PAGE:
Due to the small typical size of 2D crystals (10-100 μm lateral size), BF microscopy is used on all fabrication and characterisation steps where sample need to be located and viewed. As a result, simple custom-built BF microscopes can be found in almost all setups, and it is also not uncommon for setups to be built around a commercial BF microscope. One of the most common application of BF microscopy, at least in term of the total time spent, is flake search, i.e. identification of single- and few-layer crystals (commonly referred to as “flakes”) produced my mechanical exfoliation. Unlike CVD growth which allows thickness of the grown material to be controlled, the majority of material produced by mechanical exfoliation will have thickness of 100s of layers and more, and atomically thin flakes need to be located by visually inspecting the entire substrate. Single- and few-layer crystals can be identified by their low optical contrast and translucent appearance with a remarkably high degree of accuracy, although it will strongly depend on material, substrate, and optical system used. A more quantitative approach relies on optical contrast measurements, i.e. comparing the intensity of light reflected by sample and bare substrate, and can provide accurate thickness identification for up to 10 layers.
BF microscopy images can also be used to identify crystal axes orientation due to the cleavage and growth behaviour of layered crystals with hexagonal lattice. For example, for monolayer TMD flakes produced by CVD growth, the edges of equilateral triangular flakes correspond to zig-zag direction. Similar approach can be used for exfoliated material, as bulk layer crystals tend to cleave primarily along zig-zag direction.
We will cover optical contrast measurements and crystal axis identification for CVD-grown and exfoliated flakes in up-coming articles – stay tuned!
Dark-field (DF) microscopy is used to create high-contrast images using light scattered by the sample. Samples are usually illuminated at an acute angle with respect to their surface, and back-reflected light (traveling along the same path in reverse direction) is blocked by an aperture, with only scattered light (changing its propagation direction due to interaction with the sample) detected by the camera. As a result, only features that can strongly scatter light (such as flake edges, steps in thickness, and contamination particles) are visible in DF images, appearing as appearing as bright dots and lines on a black background.
DF microscope objectives working with epi illumination are composed of two concentric lens systems: the outer set consisting of ring-shaped lenses is used to illuminate the sample, while the inner set is used to collect the scattered light and form the image. DF-capable objectives can be used for both DF and BF imaging, with the type of illumination defined by the set of optics and beam stops used in the beam splitter. While these objectives are generally quite expensive, a simple DF imaging setup can be created using an external light source.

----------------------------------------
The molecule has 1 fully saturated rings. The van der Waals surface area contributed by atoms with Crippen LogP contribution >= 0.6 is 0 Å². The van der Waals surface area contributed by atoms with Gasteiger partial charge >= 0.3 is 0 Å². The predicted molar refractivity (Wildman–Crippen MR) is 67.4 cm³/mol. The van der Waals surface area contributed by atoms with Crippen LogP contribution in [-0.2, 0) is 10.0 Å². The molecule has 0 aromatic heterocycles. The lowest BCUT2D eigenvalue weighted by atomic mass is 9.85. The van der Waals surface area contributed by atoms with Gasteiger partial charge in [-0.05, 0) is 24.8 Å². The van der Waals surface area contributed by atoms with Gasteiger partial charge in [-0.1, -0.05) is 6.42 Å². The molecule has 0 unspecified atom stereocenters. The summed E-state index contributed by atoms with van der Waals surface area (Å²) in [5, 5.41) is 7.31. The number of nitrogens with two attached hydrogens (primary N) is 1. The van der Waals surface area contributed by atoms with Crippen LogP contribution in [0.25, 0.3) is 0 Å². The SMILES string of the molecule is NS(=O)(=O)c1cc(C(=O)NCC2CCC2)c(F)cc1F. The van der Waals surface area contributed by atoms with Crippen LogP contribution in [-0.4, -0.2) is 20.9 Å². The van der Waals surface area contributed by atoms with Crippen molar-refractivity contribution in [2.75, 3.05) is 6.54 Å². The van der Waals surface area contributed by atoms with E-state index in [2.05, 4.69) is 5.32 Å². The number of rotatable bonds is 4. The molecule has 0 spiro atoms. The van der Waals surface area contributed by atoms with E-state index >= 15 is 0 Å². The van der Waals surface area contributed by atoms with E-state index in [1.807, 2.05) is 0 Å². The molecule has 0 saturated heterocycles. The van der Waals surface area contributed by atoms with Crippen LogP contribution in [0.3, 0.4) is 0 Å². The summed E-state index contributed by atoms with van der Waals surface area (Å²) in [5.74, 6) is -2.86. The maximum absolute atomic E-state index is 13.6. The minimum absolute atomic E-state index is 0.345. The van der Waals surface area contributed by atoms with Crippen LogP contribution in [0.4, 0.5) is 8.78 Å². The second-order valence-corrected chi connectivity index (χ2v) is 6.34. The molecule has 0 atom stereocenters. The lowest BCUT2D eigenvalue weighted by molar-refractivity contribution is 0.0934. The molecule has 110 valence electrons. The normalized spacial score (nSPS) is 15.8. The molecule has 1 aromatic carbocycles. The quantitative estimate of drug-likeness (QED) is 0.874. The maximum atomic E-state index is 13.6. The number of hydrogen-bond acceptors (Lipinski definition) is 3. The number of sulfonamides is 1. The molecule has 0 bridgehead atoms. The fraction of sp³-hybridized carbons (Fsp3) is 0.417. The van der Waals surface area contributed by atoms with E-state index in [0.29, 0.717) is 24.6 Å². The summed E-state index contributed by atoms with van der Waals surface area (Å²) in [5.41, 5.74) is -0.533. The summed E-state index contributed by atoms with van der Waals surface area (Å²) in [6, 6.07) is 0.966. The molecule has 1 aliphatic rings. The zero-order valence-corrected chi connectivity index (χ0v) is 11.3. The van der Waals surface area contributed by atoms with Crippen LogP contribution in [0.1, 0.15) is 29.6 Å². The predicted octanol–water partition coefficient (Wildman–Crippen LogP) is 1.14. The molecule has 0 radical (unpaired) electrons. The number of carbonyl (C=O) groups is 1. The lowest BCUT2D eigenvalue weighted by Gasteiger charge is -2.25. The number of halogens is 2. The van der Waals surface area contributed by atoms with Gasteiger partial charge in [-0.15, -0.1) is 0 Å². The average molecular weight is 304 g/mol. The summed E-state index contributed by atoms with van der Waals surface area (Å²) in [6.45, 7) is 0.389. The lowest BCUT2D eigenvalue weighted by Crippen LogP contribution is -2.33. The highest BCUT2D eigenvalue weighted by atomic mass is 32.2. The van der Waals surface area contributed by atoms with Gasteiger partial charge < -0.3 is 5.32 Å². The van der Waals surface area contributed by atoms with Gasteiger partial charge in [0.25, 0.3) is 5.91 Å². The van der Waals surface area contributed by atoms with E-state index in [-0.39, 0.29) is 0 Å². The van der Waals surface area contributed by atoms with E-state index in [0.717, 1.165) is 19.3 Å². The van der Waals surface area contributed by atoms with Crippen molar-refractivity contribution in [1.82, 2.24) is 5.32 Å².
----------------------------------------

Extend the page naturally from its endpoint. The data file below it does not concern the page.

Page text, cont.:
Right panel of the figure above shows a DF image of the sample presented in the previous image. Uniform regions of both MoSe2 and WS2 appear black in the image as they do not scatter the incoming light. The features visible in the image correspond to points of inhomogeneity, such as edges of flakes, wrinkles formed during transfer, and pockets of contamination trapped between the layers. The ability of DF microscopy to visualise these features make it very valuable for sample inspection on different stages of fabrication. DF images are commonly used to inspect hexagonal boron nitride flakes used for encapsulation to ensure that regions selected for material transfer do not contain steps in thickness or residues, which are usually undetectable in BF images. Another common application for DF microscopy is inspection of interface quality in vertical van der Waals stacks. Strong interaction between different layers can lead to aggregation of residues trapped between them into small pocket in the process known as self-cleaning. An example of such residue pocket can be seen in the image above, clearly visible in the DF image. Overall high contrast and somewhat selective nature of DF imaging make it useful whenever crystal edges need to detected, e.g. for identification of individual 2D crystals embedded into multi-layer van der Waals heterostructure.